Last small issue is not having the ability to deploy more than one app on a running Pi - maybe this is possible but I haven't seen anywhere the docs talking about multiple apps on the same device; same app on multiple devices is possible but the other way around I am not sure how to do. This reason along with the previous ones I mentioned made me decide to wait until resin.io becomes a bit more mature before trying it again.

I hope these small problems I ran into won't stop you from trying resin.io - the idea is great and it works so it is indeed an awesome app worth checking out. Thank you to resin.io author(s) for such a great idea and app!

[Update] Recently I started to look into Docker which seems to be really awesome; a quick search for Docker on Raspberry Pi turned out this article on resin.io blog. I wanted to bring this up because this was a big task for the resin.io team and a huge success and whoever is going to use Docker on Raspberry Pi will owe the team a big thank you. Thank you, guys!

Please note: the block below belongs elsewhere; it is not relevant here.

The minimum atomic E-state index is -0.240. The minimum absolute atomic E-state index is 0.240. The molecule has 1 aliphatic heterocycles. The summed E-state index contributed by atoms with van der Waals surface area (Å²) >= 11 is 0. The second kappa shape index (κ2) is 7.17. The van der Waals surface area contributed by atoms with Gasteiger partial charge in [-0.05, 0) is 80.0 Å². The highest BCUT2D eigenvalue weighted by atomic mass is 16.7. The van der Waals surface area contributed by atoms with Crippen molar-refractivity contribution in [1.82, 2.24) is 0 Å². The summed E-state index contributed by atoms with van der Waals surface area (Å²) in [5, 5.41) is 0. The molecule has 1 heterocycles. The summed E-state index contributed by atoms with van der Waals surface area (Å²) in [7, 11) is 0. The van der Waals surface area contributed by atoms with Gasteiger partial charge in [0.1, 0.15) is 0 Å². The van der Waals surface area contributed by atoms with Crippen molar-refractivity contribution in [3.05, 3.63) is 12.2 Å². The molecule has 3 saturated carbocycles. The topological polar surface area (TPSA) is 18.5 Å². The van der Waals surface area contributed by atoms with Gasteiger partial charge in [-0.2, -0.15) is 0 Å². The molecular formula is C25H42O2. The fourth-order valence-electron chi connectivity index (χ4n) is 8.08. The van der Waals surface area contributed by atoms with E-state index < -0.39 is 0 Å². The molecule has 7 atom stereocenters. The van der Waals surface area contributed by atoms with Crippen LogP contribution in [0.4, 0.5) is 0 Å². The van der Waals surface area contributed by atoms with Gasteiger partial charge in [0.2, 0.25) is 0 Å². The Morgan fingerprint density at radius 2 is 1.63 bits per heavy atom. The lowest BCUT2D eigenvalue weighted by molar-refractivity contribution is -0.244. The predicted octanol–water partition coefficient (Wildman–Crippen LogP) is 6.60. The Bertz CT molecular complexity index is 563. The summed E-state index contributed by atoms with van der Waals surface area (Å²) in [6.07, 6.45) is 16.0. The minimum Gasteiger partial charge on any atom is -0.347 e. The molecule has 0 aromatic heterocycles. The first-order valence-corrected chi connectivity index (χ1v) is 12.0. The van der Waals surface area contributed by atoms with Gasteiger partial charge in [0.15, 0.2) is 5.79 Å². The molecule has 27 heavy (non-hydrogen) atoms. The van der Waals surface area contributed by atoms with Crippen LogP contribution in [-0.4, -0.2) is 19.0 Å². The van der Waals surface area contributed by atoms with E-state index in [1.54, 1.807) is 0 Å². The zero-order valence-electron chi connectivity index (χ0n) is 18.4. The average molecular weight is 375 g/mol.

Friday, November 14, 2014

The almost perfect Raspberry Pi dev setup

I want to learn more coding for Raspberry Pi and Arduino and one problem I have is being able to do so from different places and machines. I use both github and bitbucket and they are awesome but not once it happened that I wrote a bit of code and forgot to commit before leaving that machine. Even if I could be more careful with this, there is the aspect of having an IDE installed everywhere like Eclipse for Java, Arduino IDE, IDLE for Python. The solution for Arduino coding is codebender that I mentioned in a couple of my previous posts. Python I am mostly doing on Raspberry Pi and the solution is Adafruit's WebIDE - it is a great editor and one of the first things I install on every SD card for my Raspberry Pis.